Moderate Democrats want the $3.5 trillion spending plan to remove the limit on state and local tax deductions

Representative Tom Suozzi, a Democrat from New York, speaks during a news conference announcing the State and Local Taxes (SALT) Caucus outside the U.S. Capitol in Washington, D.C., on Thursday, April 15, 2021.

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A fight over the cap on state and local tax deductions could prove Democrats’ next hurdle in passing their $3.5 trillion budget reconciliation package.

A host of moderate Democrats — many from New York and New Jersey — have protested former President Donald Trump’s 2017 tax cuts for capping how much taxpayers in their states can deduct from their federal tax obligation.

Reps. Josh Gottheimer, Mikie Sherrill, Bill Pascrell of New Jersey and New York’s Thomas Suozzi say they won’t support any legislation that doesn’t restore the full deduction for state and local taxes, known as SALT.

“We need to have this state and local tax deduction. We built a whole system around it,” said Suozzi, who since 2017 has represented parts of Long Island and northeastern sections of Queens, New York. “People are leaving our states. And when they leave, it leaves behind a hole in our revenues.”

“We’re in a competition with states that do not insure their children, do not pay their teachers, do not have mass transit and think that climate change is a hoax,” he said. “And as a result, their costs are cheaper.”

Trump’s tax law limited SALT deductions to $10,000, meaning that residents in higher-tax states like New York and New Jersey could no longer deduct the full value of their state tax obligation from their federal bill. No limit existed before the Trump tax cuts.

While some politicians had left room for negotiating the cap higher, Sherrill doubled down on her view that the limit ought to be completely eradicated.

“I really think that what is required here is a full repeal,” Sherrill said in a phone interview.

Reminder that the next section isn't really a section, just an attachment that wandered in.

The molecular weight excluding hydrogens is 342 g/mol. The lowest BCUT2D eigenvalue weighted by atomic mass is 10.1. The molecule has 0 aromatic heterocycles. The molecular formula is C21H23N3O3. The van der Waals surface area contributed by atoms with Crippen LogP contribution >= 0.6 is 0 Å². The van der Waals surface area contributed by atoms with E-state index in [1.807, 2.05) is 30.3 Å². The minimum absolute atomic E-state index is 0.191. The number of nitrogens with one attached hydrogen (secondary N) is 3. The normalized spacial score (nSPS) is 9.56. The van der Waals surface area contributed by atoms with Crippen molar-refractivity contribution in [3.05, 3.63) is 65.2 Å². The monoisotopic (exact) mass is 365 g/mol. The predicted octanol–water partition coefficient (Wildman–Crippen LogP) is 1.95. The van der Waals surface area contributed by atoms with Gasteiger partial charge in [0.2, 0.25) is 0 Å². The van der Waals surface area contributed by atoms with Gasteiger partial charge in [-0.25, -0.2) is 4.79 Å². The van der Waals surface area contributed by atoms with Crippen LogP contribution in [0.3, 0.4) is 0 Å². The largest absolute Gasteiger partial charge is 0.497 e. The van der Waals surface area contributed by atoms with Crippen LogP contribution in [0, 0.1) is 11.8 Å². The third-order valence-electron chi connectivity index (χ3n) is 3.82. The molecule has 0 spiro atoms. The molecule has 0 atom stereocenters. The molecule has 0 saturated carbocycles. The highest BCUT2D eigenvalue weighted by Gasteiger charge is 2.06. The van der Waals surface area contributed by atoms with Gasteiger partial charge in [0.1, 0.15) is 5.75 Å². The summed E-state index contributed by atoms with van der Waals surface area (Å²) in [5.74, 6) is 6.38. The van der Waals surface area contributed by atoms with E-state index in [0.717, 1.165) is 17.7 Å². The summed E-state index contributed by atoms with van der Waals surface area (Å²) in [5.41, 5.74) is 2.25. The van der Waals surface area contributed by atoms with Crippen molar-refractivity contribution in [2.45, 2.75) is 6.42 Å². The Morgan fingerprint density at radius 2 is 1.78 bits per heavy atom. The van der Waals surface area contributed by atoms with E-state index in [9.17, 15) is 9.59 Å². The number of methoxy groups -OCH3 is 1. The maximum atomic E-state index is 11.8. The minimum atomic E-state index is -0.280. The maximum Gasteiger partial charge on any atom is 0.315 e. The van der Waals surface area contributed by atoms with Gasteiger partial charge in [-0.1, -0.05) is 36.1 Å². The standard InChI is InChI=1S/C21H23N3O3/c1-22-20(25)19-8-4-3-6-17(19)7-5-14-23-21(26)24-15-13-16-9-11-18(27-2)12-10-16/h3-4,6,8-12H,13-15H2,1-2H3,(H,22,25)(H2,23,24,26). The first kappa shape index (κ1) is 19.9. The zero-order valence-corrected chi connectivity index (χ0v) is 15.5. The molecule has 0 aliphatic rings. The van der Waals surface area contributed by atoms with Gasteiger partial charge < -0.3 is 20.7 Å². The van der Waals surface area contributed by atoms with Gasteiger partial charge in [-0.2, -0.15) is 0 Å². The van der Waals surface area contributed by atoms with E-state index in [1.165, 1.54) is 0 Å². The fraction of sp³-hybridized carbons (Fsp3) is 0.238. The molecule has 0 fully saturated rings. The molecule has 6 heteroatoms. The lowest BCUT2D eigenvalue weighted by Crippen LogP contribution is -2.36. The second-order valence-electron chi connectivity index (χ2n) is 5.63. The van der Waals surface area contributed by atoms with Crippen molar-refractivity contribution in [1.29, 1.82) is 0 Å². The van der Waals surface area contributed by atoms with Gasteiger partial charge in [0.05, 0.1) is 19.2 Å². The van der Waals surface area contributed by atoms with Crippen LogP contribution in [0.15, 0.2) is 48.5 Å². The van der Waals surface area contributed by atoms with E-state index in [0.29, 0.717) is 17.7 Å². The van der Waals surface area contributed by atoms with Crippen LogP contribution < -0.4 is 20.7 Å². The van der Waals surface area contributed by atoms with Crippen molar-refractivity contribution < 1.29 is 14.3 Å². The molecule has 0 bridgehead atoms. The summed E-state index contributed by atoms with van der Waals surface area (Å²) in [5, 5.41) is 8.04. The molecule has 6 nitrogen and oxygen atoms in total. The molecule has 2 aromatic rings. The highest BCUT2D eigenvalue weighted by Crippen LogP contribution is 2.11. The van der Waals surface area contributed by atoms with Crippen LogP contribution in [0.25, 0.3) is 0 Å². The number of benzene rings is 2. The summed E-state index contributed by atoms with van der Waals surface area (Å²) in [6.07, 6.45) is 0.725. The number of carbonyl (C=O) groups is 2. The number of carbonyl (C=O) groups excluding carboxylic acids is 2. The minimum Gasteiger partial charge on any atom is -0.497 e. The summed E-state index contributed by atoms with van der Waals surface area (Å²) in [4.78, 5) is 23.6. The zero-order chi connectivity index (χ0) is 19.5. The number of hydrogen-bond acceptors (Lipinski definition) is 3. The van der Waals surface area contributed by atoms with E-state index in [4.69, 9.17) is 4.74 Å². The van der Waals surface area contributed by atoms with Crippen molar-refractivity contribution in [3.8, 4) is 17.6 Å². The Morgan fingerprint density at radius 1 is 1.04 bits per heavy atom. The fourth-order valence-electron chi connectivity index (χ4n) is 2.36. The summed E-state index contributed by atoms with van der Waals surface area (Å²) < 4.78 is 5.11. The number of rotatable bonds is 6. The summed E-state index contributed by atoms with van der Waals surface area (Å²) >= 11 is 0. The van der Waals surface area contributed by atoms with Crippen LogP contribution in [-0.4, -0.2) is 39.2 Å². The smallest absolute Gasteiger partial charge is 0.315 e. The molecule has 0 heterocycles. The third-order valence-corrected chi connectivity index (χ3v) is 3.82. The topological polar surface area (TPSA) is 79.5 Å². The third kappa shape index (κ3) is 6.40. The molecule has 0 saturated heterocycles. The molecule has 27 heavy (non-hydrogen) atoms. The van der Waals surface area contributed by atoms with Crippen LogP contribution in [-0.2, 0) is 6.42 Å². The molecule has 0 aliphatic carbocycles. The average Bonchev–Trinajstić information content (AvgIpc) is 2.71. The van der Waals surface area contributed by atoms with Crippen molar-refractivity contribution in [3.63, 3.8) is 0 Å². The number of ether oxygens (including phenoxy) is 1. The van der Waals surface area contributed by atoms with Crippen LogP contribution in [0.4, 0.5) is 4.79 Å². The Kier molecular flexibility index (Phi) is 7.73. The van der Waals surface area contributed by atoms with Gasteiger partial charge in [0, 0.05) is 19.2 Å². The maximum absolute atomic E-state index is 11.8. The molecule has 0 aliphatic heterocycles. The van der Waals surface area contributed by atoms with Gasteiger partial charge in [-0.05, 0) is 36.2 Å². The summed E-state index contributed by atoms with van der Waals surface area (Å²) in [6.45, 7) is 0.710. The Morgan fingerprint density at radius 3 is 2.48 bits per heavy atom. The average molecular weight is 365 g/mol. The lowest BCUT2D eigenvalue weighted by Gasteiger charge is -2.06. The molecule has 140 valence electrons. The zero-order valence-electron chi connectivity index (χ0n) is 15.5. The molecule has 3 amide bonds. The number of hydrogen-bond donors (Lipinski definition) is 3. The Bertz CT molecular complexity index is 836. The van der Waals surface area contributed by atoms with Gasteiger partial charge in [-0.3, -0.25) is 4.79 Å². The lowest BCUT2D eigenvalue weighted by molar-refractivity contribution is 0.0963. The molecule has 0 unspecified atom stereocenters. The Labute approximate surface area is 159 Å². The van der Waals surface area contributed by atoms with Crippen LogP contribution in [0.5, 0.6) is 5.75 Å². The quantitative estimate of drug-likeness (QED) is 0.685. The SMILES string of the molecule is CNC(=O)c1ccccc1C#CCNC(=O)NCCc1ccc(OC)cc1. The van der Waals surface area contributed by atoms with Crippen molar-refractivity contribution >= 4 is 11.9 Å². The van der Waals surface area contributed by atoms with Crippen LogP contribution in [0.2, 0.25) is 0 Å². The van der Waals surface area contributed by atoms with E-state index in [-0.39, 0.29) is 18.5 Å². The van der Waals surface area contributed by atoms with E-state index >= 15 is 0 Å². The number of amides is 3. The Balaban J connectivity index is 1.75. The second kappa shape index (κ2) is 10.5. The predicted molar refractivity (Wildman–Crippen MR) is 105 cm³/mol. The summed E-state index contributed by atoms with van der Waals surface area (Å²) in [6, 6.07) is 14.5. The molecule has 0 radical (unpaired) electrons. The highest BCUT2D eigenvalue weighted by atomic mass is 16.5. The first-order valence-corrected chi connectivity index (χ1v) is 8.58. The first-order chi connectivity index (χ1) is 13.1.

“Because I think not only is it something that would be helpful as we try to recover the economic engine that is New Jersey … but I also think that it is a value in our tax system,” she added. “That if we are going to fund things like our teachers, and our cops, and our schools through state and local taxes, that you don’t hinder a state’s ability to do so.”

Suozzi also wants a full repeal.

“I am completely opposed to an increase to the cap. That would be a great political victory because it would help a lot of people in my district and in many districts throughout the country,” he said. “But it wouldn’t address the policy issue, which is that people are leaving our states. And that’s bad policy for us.”

Gottheimer, Sherrill, Pascrell and Suozzi all represent wealthy districts compared with the national average. Of the four, Pascrell is the only one to represent a district with a median household income below $100,000, according to recent Census data.

Some of their more-progressive peers say that lifting the cap would disproportionately benefit the wealthiest American households.

Rep. Alexandria Ocasio-Cortez, D-N.Y., said in April that doing away with the cap would be “a giveaway to the rich.” The progressive lawmaker noted at the time that she is open to “a conversation” about edits, but that a full repeal is excessive.

Ocasio-Cortez represents a district with a median household income of $66,700, according to Census data. Her office declined to comment for this story.

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Progressives also contend that a full repeal would undermine their party’s attempts to find ways to pay for President Joe Biden’s ambitious policy agenda. Asked for comment, the White House on Tuesday referred CNBC to prior remarks from press secretary Jen Psaki that the administration is open to discussions about the SALT cap.